And as a little bonus: do not forget the Muzeon Park at the opposite end.

4. Poklonnaya Gora

Poklonnaya Gora

If you’re not careful here, you’ll break every bone in your body. The vast park with its various smooth and downhill sections looks inviting, but it’s also tempting for people who want to try new things. The slalom section can be quite hazardous if you can’t control your speed. However, there are plenty of inline skaters and skateboarders – as with Neskuchny Sad – so you’ll never feel alone.  Just don’t get adventurous and jump over stuff if you’re new to this!

How to get there: Kutuzovskaya or Park Pobedy metro stations.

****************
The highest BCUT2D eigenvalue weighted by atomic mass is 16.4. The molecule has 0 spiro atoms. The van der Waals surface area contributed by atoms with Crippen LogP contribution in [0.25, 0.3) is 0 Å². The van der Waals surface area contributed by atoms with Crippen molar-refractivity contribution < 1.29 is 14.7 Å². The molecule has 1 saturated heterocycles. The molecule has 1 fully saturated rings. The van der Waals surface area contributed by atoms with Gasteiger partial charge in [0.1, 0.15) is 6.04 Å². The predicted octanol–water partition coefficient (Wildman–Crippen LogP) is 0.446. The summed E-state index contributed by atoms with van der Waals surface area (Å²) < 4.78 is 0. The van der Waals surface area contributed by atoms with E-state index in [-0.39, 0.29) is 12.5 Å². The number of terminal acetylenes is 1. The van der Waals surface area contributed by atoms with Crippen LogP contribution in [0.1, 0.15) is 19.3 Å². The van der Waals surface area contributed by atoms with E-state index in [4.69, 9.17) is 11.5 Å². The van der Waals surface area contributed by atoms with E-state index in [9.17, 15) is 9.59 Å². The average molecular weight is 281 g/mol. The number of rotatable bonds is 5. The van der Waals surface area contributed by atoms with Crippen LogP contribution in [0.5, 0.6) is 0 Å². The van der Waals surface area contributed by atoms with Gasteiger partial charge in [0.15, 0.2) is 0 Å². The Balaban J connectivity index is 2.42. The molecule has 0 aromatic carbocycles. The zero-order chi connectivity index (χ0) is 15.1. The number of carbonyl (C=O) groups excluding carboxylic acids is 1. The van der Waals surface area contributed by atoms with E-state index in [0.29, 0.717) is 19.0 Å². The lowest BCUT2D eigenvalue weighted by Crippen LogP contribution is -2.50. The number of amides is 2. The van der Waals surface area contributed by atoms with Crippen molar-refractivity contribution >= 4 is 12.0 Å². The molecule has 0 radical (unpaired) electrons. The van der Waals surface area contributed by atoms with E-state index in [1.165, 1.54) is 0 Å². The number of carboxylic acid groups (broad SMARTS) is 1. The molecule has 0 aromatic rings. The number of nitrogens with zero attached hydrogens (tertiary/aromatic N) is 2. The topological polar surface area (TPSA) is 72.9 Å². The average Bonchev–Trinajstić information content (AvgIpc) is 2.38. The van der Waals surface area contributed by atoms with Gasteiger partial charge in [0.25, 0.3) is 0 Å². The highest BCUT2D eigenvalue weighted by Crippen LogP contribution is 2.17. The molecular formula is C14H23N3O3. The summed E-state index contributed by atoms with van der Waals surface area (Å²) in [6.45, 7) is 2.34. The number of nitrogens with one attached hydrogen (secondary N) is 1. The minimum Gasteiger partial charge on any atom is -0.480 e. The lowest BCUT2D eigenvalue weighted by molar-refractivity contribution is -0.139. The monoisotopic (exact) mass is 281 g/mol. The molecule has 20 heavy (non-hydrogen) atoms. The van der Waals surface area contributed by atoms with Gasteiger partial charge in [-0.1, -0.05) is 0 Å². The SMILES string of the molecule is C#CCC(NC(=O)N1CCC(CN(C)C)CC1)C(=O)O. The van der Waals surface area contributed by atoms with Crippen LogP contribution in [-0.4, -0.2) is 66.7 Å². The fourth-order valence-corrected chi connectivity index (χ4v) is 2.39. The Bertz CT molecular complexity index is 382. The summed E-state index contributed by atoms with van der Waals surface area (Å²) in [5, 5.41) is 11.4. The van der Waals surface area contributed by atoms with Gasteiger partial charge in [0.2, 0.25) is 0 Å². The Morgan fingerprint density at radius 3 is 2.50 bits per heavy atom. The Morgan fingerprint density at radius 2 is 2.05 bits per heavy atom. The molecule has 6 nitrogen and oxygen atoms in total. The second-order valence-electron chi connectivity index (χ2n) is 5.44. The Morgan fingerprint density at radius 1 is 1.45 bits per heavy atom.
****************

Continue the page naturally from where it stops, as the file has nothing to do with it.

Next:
5. VDNKH and Botanichesky Sad

VDNH

VDNKH (ve-de-en-kha) is essentially a huge park dedicated to international exhibition pavilions. It’s beautiful, with its Soviet-era architecture and restored monuments, complete with long stretches of pavement and large open areas to practice tricks and turns.

Start by the arch of VDNKH’s main entrance, and follow the centermost path to the end, which extends for about 3 kilometers and culminates at the Botanical Garden (Botanichesky Sad). This is an endless area where it’s actually forbiddento rollerblade, but that doesn’t stop people who want a bit of fun without causing trouble. Consider yourself warned.

How to get there: Go to the VDNKH metro station and cross the busy road to reach the main arch. Or, if you’d like to start with the Botanical Garden, head straight to the Vladykino metro station, which is a two-minute walk to the Garden.

6. Sokolniki

Park Sokolniki